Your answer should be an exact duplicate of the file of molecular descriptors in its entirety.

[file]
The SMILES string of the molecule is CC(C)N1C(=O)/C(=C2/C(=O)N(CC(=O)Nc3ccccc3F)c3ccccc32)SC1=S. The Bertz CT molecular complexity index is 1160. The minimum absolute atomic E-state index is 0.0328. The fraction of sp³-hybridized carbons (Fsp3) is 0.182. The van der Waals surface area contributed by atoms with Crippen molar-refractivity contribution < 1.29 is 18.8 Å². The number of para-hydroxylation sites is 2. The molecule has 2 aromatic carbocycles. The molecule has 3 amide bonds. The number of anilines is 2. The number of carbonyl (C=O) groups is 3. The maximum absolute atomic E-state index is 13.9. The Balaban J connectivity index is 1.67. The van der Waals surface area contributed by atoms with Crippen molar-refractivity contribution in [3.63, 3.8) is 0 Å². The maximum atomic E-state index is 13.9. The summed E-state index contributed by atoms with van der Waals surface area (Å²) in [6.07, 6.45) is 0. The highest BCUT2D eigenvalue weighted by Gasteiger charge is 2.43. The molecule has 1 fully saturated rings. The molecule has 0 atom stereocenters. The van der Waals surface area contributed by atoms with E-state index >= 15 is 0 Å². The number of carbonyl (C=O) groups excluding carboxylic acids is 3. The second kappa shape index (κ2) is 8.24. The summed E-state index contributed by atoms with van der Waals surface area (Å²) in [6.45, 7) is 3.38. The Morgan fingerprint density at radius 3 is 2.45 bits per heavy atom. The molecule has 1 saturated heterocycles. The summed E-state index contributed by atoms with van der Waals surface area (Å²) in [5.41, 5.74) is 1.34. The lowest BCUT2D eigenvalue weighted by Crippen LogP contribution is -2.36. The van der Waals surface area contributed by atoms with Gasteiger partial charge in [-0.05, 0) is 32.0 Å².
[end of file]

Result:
The SMILES string of the molecule is CC(C)N1C(=O)/C(=C2/C(=O)N(CC(=O)Nc3ccccc3F)c3ccccc32)SC1=S. The Bertz CT molecular complexity index is 1160. The minimum absolute atomic E-state index is 0.0328. The fraction of sp³-hybridized carbons (Fsp3) is 0.182. The van der Waals surface area contributed by atoms with Crippen molar-refractivity contribution < 1.29 is 18.8 Å². The number of para-hydroxylation sites is 2. The molecule has 2 aromatic carbocycles. The molecule has 3 amide bonds. The number of anilines is 2. The number of carbonyl (C=O) groups is 3. The maximum absolute atomic E-state index is 13.9. The Balaban J connectivity index is 1.67. The van der Waals surface area contributed by atoms with Crippen molar-refractivity contribution in [3.63, 3.8) is 0 Å². The maximum atomic E-state index is 13.9. The summed E-state index contributed by atoms with van der Waals surface area (Å²) in [6.07, 6.45) is 0. The highest BCUT2D eigenvalue weighted by Gasteiger charge is 2.43. The molecule has 1 fully saturated rings. The molecule has 0 atom stereocenters. The van der Waals surface area contributed by atoms with E-state index >= 15 is 0 Å². The number of carbonyl (C=O) groups excluding carboxylic acids is 3. The second kappa shape index (κ2) is 8.24. The summed E-state index contributed by atoms with van der Waals surface area (Å²) in [6.45, 7) is 3.38. The Morgan fingerprint density at radius 3 is 2.45 bits per heavy atom. The molecule has 1 saturated heterocycles. The summed E-state index contributed by atoms with van der Waals surface area (Å²) in [5.41, 5.74) is 1.34. The lowest BCUT2D eigenvalue weighted by Crippen LogP contribution is -2.36. The van der Waals surface area contributed by atoms with Gasteiger partial charge in [-0.05, 0) is 32.0 Å².